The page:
“Eberhard; or, The Mystery of Rathsbeck.” By Katherine Clive. Three vols. (Tinsley Brothers.)—It is not a little difficult to accept the inherent improbabilities of a story in which the fortunes of English girls, who speak little German, are mixed up with those of German professors and students who speak less English. If this can be accomplished, the book is readable. It displays some originality, and the mystery is elucidated in a manner peculiarly novel, although the authoress claims for it a foundation of fact. Grace Hartley, an English governess in a German school, loves and is beloved by Eberhard, a German student. Herr Evers, Eberhard’s uncle, is robbed of a considerable sum of money, and immediately after the discovery Eberhard returns, from a clandestine interview with Grace, through the window. He is arrested, tried, and convicted. The puzzle is to find the thief. Fräulein Schwarzkopf, who keeps the school, and her brother, Professor Schwarzkopf, are consistently odious through the three volumes. Grace possesses plenty of English pluck, and is eventually rewarded by securing her lover’s release from prison. Hedwig Evers, who loves Eberhard, but marries Albrecht von Lustfeldt, is an attractive example of a German girl of the middle class. She is chiefly occupied in falling in love with her own husband, in which she eventually succeeds. This is a refreshing feature in a novel nowadays. Pastor Steinenberg is a fine character, but we cannot see the necessity for rewarding his chivalrous devotion to Grace by bestowing upon him the hand and fortune of her sister Nelly, who is 20 years his junior, even though we are aware of the delusion prevalent among novelists that all their characters ought to pair off like actors called before the curtain. The book gives a glimpse of German student life. Its stilted phraseology is probably to be attributed to the difficulty with which Miss Clive had to contend in teaching most her characters to speak English. She would, too, have been better advised if she had not attempted to imitate the inimitable varieties of Englishas she is spokein Germany.

The second-earliest occurrence that I have found of English as she is spoke used as a phrase is from the following review, published in The Birmingham Daily Post (Birmingham, Warwickshire, England) of Friday 17th August 1883. However, here, although the phrase seems to designate correct English instead of broken English, this review immediately follows that of English As She is Spoke: or A Jest in Sober Earnest, so that I wonder whether “one would rather have the “English as she is spoke”” may allude to the latter book:

Elements of Sylviculture: a Treatise on the Scientific Culture of the Oak and other Hardwood Trees. By the late G. Bagneris. Translated by E. E. Fernandez and A. Smythies, B.A. [London: William Rider and Sons, 14, Bartholomew Close.]
This is a practical manual, not pretending to be literature at all, and it primarily relates to the soil, climate, and species of another country; but those who are interested in the subject will doubtless find it serviceable to them. The English of the translators is rather loose in texture, and such curious phrases abound as “the wood cannot be used as timber, and all the more so,” &c. They probably do not obscure the sense any more than “yow must dew summat” would do; but one would rather have theEnglish as she is spoke.” The matter of the book seems to be well-arranged, giving in compact form the principles of the treatment of forest trees, as the author has learned to know them in the course of his experience as Inspector of Forests and Professor at the Forest School of Nancy.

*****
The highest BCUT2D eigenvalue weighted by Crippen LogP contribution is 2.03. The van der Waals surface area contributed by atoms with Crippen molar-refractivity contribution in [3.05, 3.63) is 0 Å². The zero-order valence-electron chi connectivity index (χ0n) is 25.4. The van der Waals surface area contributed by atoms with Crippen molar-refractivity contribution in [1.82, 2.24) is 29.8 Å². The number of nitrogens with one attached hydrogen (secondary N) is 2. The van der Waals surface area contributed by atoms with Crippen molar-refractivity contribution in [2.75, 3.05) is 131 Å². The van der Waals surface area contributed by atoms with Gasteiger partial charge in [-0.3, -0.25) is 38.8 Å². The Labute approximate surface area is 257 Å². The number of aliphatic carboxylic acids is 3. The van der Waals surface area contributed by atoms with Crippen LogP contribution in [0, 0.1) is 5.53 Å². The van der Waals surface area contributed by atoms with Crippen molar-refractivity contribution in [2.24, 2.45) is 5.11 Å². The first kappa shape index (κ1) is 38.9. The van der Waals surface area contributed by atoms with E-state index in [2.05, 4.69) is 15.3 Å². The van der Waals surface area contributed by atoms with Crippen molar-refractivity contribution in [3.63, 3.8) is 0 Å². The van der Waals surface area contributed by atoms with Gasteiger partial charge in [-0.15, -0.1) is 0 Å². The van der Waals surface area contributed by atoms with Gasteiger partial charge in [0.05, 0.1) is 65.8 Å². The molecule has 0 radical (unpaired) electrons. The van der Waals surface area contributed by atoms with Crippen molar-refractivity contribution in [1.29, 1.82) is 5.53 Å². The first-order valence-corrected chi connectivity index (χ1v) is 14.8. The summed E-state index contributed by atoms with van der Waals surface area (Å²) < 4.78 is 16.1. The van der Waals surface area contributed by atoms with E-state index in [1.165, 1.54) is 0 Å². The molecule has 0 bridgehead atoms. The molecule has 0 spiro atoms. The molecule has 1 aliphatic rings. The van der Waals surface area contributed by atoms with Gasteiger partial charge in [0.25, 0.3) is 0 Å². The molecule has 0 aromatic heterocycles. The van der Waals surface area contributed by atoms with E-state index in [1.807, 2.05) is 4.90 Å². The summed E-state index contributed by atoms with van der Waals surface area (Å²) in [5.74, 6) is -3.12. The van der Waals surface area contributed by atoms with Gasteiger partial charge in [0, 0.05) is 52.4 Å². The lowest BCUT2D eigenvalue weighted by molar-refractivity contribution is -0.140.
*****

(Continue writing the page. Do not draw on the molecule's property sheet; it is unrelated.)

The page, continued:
The phrase then occurs in The Exeter and Plymouth Gazette Daily Telegram (Exeter, Devon, England) of Tuesday 4th September 1883:

English, as she is spokeby the Indians seems to be almost as curious as the English “clean of gallicism” “dedicated,” in the famous little book, “at studious portuguese and brazilian youth.” The boys of an Indian Industrial School at Carlisle, Pa., have lately started a school paper, called the Morning Star, from which the New York Critic gives some extracts. A column or more of the paper consists of letters from the school children, which, at any rate, give a vivid idea of their occupations. “We have clean the corn,” writes one boy, “about forty bushes in three hours, and I have been work hard and make sweat of my face.” “After I done noon work,” says another, “I came in house to eat my dinner, then I went down the field with horses to roll, and after I get done roll I get the horses to harrow that same field what I had been working at. Do you think that is good bit done for to-day?” In one of the letters there is a curious instance of the extended use of the verb “to build.” “I have watch how make butter, and I will try to do myself how build butter when I go back, and I saw everything how planted when I grow to be a man I will farm to myself.”


There soon were U.S. editions of English As She is Spoke: or A Jest in Sober Earnest. For example, The New York Times (New York City, N.Y.) announced the following on Monday 2nd April 1883:

In accordance with arrangements with the English publishers, Messrs. G. P. Putnam’s Sons will publish an edition of […] “English as She is Spoke,” a reprint of the famous “Portuguese Grammar.”

And the following is from the Buffalo Morning Express (Buffalo, New York) of Tuesday 29th May 1883:

A curious coincidence in the publishing business has occurred in connection with the absurd little book issued eight years ago and called the Portuguese Grammar, which has been liberally quoted by the press. An English house announced an edition of “English as She is Spoke,” and Messrs. Putnam arranged with them to buy the plates, and announced their intention of publishing the book last March. Some time later they heard that James R. Osgood & Co. were preparing an edition with an introduction by Mark Twain *. Soon after this another edition was announced by Messrs. Appleton. The Appleton and Putnam editions appeared last week, while the Osgood edition is still in the press. Thus after eight years three publishers have brought out, or announced, the same book at one and the same time.

(* Mark Twain (Samuel Langhorne Clemens – 1835–1910) was a U.S. novelist and humorist.)

This is the title page of English As She is Spoke: or A Jest in Sober Earnest (New York: D. Appleton & Co., 1884):

title page of English As She is Spoke; or A Jest in Sober Earnest (New York, D. Appleton & Co., 1884)